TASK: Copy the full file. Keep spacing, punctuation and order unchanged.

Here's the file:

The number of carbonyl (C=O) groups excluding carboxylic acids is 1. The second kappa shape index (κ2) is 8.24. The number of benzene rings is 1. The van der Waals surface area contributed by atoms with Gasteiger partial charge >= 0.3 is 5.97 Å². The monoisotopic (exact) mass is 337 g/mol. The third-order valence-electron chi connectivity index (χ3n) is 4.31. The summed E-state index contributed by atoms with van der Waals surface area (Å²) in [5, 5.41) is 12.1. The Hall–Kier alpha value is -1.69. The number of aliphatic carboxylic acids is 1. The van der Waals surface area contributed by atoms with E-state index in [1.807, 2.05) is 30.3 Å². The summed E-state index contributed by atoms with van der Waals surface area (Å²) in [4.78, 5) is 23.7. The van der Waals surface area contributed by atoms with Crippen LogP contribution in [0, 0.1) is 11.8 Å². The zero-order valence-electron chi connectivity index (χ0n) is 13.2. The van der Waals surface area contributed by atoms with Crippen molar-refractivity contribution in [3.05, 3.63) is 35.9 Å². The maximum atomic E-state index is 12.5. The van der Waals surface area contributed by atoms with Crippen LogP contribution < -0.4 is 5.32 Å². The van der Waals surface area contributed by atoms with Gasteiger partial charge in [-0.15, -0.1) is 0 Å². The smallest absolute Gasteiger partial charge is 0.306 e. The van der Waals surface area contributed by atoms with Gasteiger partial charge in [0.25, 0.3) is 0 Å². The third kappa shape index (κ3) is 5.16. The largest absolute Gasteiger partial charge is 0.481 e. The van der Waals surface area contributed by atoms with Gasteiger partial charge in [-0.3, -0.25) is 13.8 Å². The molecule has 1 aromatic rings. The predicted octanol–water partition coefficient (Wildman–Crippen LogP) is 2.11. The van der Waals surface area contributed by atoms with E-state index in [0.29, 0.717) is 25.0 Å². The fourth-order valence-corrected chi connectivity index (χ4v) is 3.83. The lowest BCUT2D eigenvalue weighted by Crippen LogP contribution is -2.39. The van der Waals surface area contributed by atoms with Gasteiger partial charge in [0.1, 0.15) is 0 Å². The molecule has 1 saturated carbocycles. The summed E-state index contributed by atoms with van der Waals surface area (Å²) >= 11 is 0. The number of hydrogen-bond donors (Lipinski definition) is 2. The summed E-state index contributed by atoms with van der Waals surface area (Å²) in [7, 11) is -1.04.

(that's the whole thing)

The number of carbonyl (C=O) groups excluding carboxylic acids is 1. The second kappa shape index (κ2) is 8.24. The number of benzene rings is 1. The van der Waals surface area contributed by atoms with Gasteiger partial charge >= 0.3 is 5.97 Å². The monoisotopic (exact) mass is 337 g/mol. The third-order valence-electron chi connectivity index (χ3n) is 4.31. The summed E-state index contributed by atoms with van der Waals surface area (Å²) in [5, 5.41) is 12.1. The Hall–Kier alpha value is -1.69. The number of aliphatic carboxylic acids is 1. The van der Waals surface area contributed by atoms with E-state index in [1.807, 2.05) is 30.3 Å². The summed E-state index contributed by atoms with van der Waals surface area (Å²) in [4.78, 5) is 23.7. The van der Waals surface area contributed by atoms with Crippen LogP contribution in [0, 0.1) is 11.8 Å². The zero-order valence-electron chi connectivity index (χ0n) is 13.2. The van der Waals surface area contributed by atoms with Crippen molar-refractivity contribution in [3.05, 3.63) is 35.9 Å². The maximum atomic E-state index is 12.5. The van der Waals surface area contributed by atoms with Crippen LogP contribution < -0.4 is 5.32 Å². The van der Waals surface area contributed by atoms with Gasteiger partial charge in [-0.15, -0.1) is 0 Å². The smallest absolute Gasteiger partial charge is 0.306 e. The van der Waals surface area contributed by atoms with Gasteiger partial charge in [0.25, 0.3) is 0 Å². The third kappa shape index (κ3) is 5.16. The largest absolute Gasteiger partial charge is 0.481 e. The van der Waals surface area contributed by atoms with Gasteiger partial charge in [-0.3, -0.25) is 13.8 Å². The molecule has 1 aromatic rings. The predicted octanol–water partition coefficient (Wildman–Crippen LogP) is 2.11. The van der Waals surface area contributed by atoms with E-state index in [0.29, 0.717) is 25.0 Å². The fourth-order valence-corrected chi connectivity index (χ4v) is 3.83. The lowest BCUT2D eigenvalue weighted by Crippen LogP contribution is -2.39. The van der Waals surface area contributed by atoms with Gasteiger partial charge in [0.1, 0.15) is 0 Å². The molecule has 1 saturated carbocycles. The summed E-state index contributed by atoms with van der Waals surface area (Å²) >= 11 is 0. The number of hydrogen-bond donors (Lipinski definition) is 2. The summed E-state index contributed by atoms with van der Waals surface area (Å²) in [7, 11) is -1.04.